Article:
Google has finally released the newest version of its mobile operating system. Originally codenamed Android Q, Android 10 is crammed with new features, including a dark mode, live captioning (though not at launch), edge-to-edge gestures as well as support for folding phones and 5G – most of which didn’t come as a surprise as Google already unveiled some of the details at its annual developer conference back in May.
If you’re using an Android phone, you’ll be able to get an upgrade although full access might still be months away. We’ve been in touch with all the major phone makers we expect to support Android 10, including those selling our WIRED Recommends best Android phones. Some have been able to give us a slightly more concrete roadmap, others didn’t have any news. We will be updating this page as we hear more.
Android releases tend to come to Google’s handsets first, so the Pixel phones are the pretty much the only devices that are able to upgrade, as the release rolled out, from September 3. However, Google released six beta versions since it announced Android 10 in March, allowing manufacturers and app developers to test the new features and prepare for the official release, so other manufacturers might be quicker to adopt it than others.
Android 10 is available for foldable phones, so, naturally, we’d expect the Samsung Galaxy Fold to adopt the new operating system when it re-launches after its initial debacle. But the South Korean company hasn’t released an Android 10 roadmap for its existing and future devices yet. In Europe, however, a company spokesperson confirmed Android 10 will begin rolling out to flagship phones later this year.
The latest beta version is available for the OnePlus 6/6T and 7 series and can be downloaded on the company’s website. Some users have been testing the core features over the last couple of months and reported various bugs around the gestures, home button and dark theme – but this is not uncommon with beta versions. When asked about the official Android 10 release, the company’s spokesperson wasn’t able to share more details about the final release.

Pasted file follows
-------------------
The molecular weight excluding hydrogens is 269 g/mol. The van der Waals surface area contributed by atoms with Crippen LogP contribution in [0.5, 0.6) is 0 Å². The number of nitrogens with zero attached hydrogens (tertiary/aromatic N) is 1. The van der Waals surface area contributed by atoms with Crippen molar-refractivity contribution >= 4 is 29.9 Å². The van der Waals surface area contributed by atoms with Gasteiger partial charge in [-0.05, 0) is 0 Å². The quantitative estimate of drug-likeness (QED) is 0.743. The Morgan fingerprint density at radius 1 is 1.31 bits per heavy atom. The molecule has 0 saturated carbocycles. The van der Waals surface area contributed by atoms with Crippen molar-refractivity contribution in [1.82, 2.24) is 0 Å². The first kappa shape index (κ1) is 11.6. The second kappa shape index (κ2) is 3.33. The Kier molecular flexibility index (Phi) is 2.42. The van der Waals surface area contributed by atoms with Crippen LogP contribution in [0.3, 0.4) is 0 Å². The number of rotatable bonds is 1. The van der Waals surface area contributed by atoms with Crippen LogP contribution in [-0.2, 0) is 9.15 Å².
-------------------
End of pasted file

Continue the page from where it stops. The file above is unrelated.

HTC has only just started to roll out Android Pie to its U11 and U12 models – and since the Taiwanese manufacturer hasn’t been on Google’s partner list for beta versions – Android 10 is probably still a long time away.
Although Google has revoked Huawei’s Android license as a result of the US government adding the Chinese company to its trade blacklist, existing handsets will still be able to use the operating system.
Honor, which is a subsidiary of Huawei, said that the following devices will be able to access Android 10 by November:
Meanwhile, Huawei showed off its upcoming open-source operating system, Harmony OS, at a developer conference in August. Harmony OS, or Hongmeng as it is called in China, is designed to work on tablets, smart speakers, smartwatches, in-car systems but not smartphones – at least, not yet.
The Xperia XZ3 is the only Sony device that is in the Android 10 beta. Sony was fairly quick to adopt Android Pie and upgrade two of its XZ2 devices within two months. But the company hasn’t released a roadmap for Android 10 yet and hasn’t responded to WIRED’s request.
Nokia has a strong record of quick updates. HMD Global, the company which produces Nokia phones, shared its rollout plan for Android 10 in August. The new operating system will be available across Nokia’s entire smartphone portfolio – which HMD Global’s chief product officer Juho Sarvikas says is an exception, compared to other manufacturers.
These models will be upgraded in the fourth quarter of 2019:
These models are expected to follow in early 2020:
Owners of older devices will have to be a bit more patient but can expect to receive the update by the first half of 2020.
LG isn’t really playing in the big leagues of smartphones anymore, but its flagship G8 ThinQ is on the Android 10 beta. So far, only the third of six beta releases has been made available for download and testing, so we expect LG to be pretty slow to upgrade its phones to the full release.
Motorola’s G7 handsets are expected to be upgraded to Android 10, although it is not clear when this might happen yet. The company hasn’t been on the Android 10 beta either, so we shouldn’t expect its devices to be amongst the first to adopt the new operating system.
While there’s no word yet on when exactly Motorola will release the One Zoom, the new device is rumoured to make an appearance at IFA in Berlin this week. Specifications, including a four-camera setup, have appeared on Geekbench, a processor benchmark platform. The listing also states the phone will run on Android Pie.
Essential has only produced a single handset since 2017 but it’s already been updated with Android 10, the same day it was released – and just a month after Android 9 Pie was made available.
The Palo Alto company said in a tweet that the operating system will first be rolled out to “select Open Market customers”. That means customers who bought an unlocked phone from Essential or a retailer directly. If purchased through network providers like Sprint in the US, you’ll have to wait.